You call for Raider ticket information, you are put on hold and they play classical music. Image, baby, whatever the people with money want to hear.
No more penalties, no more stilted X's and O's. No more biker gangs unless they have personal seat licenses. The Raiders are back in Oakland, but they are going San Francisco on offense. No more fourth-quarter collapses on defense, no more special team blunders, no more affordable tickets.
"Tickets are $40, $50 and $60 each with personal seat licenses going from $250 to $4,000 at the regular level," a Raider ticket saleswoman said. "But listen, that's a great deal because you also get the first opportunity to buy playoff tickets. And, as you well know, the Raiders are going to the playoffs this year."
The Raiders have gone to the playoffs only three times in the last nine seasons, but here are 10 reasons why they have spruced up their act:
1. No more leather helmets: They say Al Davis is going to step aside, allow Mike White & the Art Shell Backstabbers to install a modern offense, one that works, and get away from that cobwebbed vertical game. Ha, ha, ha. Al Davis is going to step aside, all right, until the first losing streak, no, the first loss, no, the first interception. But wait--what if he really does let Mike White do his Bill Walsh imitation?
2. 88-24-3: The Raiders never had a losing season in the Oakland Coliseum. Davis has reportedly told friends the home-field advantage will be worth four to six points. The Raiders are four-point picks to beat the San Diego Chargers at home Sunday.
3. Commitment to change: In the past five years, five runners have led the Raiders in rushing: Harvey Williams, Greg Robinson, Eric Dickerson, Roger Craig and Bo Jackson. Williams figures to be the first since Marcus Allen to repeat, and the first since Allen in 1985 to top the 1,000-yard mark. Williams is now only 92 career rushing touchdowns behind Allen.
4. The Hoss is boss: Jeff Hostetler says he didn't have arm problems last year, so why couldn't he hit the ocean if given a spot on the Santa Monica Pier? He passed for 3,334 yards--second-highest single season total in Raider history--and once the other receivers on the team, besides Tim Brown, introduce themselves, the yards will really pile up.
5. Cakewalk: The Chargers face the toughest schedule in the NFL this year (opponents have a combined .579 winning percentage). The Kansas City Chiefs (.546) face the next toughest, and the Raiders (.492) have an even easier path to the playoffs than the Denver Broncos (.496). Last chance for a cold-weather game is in New Jersey against the New York Giants on Nov. 12.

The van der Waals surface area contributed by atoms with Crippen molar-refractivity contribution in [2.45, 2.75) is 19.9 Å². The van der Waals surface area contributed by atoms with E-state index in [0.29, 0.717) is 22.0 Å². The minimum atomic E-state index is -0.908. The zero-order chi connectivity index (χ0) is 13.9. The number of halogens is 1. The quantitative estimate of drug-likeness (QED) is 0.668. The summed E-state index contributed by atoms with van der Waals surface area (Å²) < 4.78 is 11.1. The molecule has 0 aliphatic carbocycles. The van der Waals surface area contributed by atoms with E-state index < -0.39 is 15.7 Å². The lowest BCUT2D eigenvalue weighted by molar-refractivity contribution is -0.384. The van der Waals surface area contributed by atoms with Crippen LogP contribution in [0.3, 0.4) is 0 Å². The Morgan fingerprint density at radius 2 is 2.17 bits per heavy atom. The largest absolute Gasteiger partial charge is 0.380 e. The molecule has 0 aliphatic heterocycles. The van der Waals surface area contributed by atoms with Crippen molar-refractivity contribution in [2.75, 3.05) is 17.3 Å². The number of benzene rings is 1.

6. Rocket takes on fuel: Why could Brown, a former Notre Dame receiver, grasp the Raider offense, and Rocket Ismail, a former Notre Dame receiver, could not? The off-season has been dedicated to tutoring Ismail. The departure of Alexander Wright provides blastoff opportunity.
7. Marinovich-ed: Now that enigmatic Scott Davis has gone the way of Todd Marinovich and disappeared into the sunset, the Raiders can settle down and count on quarterback muggers such as Pat Swilling and Anthony Smith. Swilling has 86 1/2 sacks in the last nine seasons and should add to that total if Chester McGlockton continues to occupy opponents' attention. The pass rush is essential because the secondary has the ability to make every opposition quarterback look like Dan Marino or John Elway.
8. Nice guys, really: The 156 penalties last season established an NFL record--one White intends to not challenge this season. Imagine sitting down John Matuszak, Lyle Alzado and Matt Millen and urging the lads to work hard for that good sportsmanship award. Nasty, dirty, penalty play is all right when winning, but the Raiders have been less than intimidating in the last four seasons with a 35-29 mark. The Raiders averaged 9.8 penalties a game last season, seven a game during this exhibition season.
9. Pigs or Hogs? Raider opponents think the team is going to run the ball better for one reason: Joe Bugel. The former Cardinal coach, who assembled the Hogs in Washington on their way to the Super Bowl, will have to make do without center Don Mosebar. But Bugel still has Gerald Perry, Steve Wisniewski and Kevin Gogan, and that's more than he had to work with when he first began to train the Hogs.
10. You could look it up: The Raiders have the advantage of opening at home against the Chargers, the defending AFC West Division champions, and since 1965, the Raiders have had the opportunity to open the season at home 10 times. In each case, they won. It's never too early to make those Super Bowl hotel reservations in Phoenix.